Recommendation 15: The Home Office should extend the British Crime Survey to the under-16s and the survey should include drug use.

They identify a need for research into those young people who might be at particular risk of developing enduring psychoses, which they think could inform an effective public health campaign; as could research they would like to see commissioned on collecting data on the incidence and prevalence of schizophrenia.

The Government

Their press release says:

Taking effect from early 2009, the reclassification will mean:

  • more robust enforcement against cannabis supply and possession, and those repeatedly caught with the drug will not just receive cannabis warnings
  • a new strategic and targeted approach to tackling cannabis farms and the organised criminals behind them
  • introducing additional aggravating sentencing factors for those caught supplying cannabis and other illegal substances near further and higher educational establishments, mental health institutions and prisons
  • working with the Association of Chief Police Officers to look at how existing legislation and powers can be used to curtail the sale and promotion of cannabis paraphernalia updating and
  • refreshing our public information messages on the harm caused by cannabis.

The Home Secretary is quoted saying:

‘Cannabis is and always has been illegal. It now dominates the illegal drugs market in the UK and is stronger than ever before.

‘There is accumulating evidence, reflected in the Advisory Council on the Misuse of Drugs report, showing that the use of stronger cannabis may increase the harm to mental health. Some young people may be ‘binge smoking’ to achieve maximum possible intoxication which may be very serious to their mental health.

‘I make no apology for erring on the side of caution and upgrading its classification. There is a
compelling case to act now rather than risk the health of future generations.

The Health Secretary says:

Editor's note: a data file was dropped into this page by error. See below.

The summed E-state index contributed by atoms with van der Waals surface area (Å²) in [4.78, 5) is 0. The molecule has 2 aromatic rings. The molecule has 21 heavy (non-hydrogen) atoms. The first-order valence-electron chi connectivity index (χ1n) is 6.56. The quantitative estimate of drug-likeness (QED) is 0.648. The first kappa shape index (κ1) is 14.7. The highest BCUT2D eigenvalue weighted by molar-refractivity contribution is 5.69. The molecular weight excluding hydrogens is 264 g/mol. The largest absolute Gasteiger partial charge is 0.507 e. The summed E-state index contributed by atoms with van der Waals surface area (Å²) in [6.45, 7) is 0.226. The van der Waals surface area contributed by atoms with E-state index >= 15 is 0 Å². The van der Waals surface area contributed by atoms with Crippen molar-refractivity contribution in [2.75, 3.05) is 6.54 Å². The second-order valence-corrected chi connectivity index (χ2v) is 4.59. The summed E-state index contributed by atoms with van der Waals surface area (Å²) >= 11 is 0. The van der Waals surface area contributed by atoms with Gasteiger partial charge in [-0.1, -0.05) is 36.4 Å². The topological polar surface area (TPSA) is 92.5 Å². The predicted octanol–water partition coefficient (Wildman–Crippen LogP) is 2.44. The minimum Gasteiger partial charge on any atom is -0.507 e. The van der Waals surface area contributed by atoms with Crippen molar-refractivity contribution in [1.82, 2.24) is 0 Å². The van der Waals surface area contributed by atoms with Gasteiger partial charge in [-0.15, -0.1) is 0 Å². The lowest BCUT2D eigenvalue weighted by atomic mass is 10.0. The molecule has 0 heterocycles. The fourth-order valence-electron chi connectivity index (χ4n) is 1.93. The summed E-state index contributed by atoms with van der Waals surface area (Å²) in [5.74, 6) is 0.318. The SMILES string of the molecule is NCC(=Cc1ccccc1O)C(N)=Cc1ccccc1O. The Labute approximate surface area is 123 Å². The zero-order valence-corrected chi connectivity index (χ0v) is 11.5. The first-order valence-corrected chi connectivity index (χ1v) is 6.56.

‘The message has always been that cannabis is a harmful and illegal drug and should not be used. We are determined to ensure that young people in particular are well aware of all the risks. Our multi-media ‘FRANK’ campaign will ensure that this is the case.’

And the Secretary of State for Children, Schools and Families says:

‘Cannabis use by young people has been falling over recent years but remains a persistent problem. The reclassification sends the right message to young people about the risks from cannabis use – this is especially important given its increased strength and the heightened
risk to young people.

‘We also know parents are concerned about the recent trend towards the use of stronger strains of cannabis by young people and the potential for significant mental health problems that would severely impact on a young person’s future.’

Filed under: ACMD, cannabis, classification,

Put that in your pipe…

Matthew Taylor, the Chief Executive of the RSA, writes about the reclassification debate:

As the father of teenage sons I sometimes hear them talk about their peers smoking ‘weed’. For them it seems to be an aspect of identity, with smokers seen as a subset of what used to be called grungers; teens who wear baggie jeans, have long hair and spend a lot of time in their bedrooms listening to bands like Nirvana and their various imitators. My sons have different lifestyles and reference points so they tend to be disparaging about this particular subset of teen culture.

The point is that in all these discussions I have not once heard the idea that young people’s choices about cannabis are based on the law.

Indeed it is almost the reverse, as cannabis (the majority of which is now grown in the UK) has become easier and easier to get hold of it has lost some of its connotations of rebellion leaving young people to take a dispassionate view of its effects and its effects on those people who take a lot of it.

See also:

Filed under: cannabis, classification, RSA, ,

Cannabis in the News

Lots of cannabis stories over the long weekend, three from The Observer. It had a long piece, Hippie dream, modern nightmare, which includes this comment from Rethink: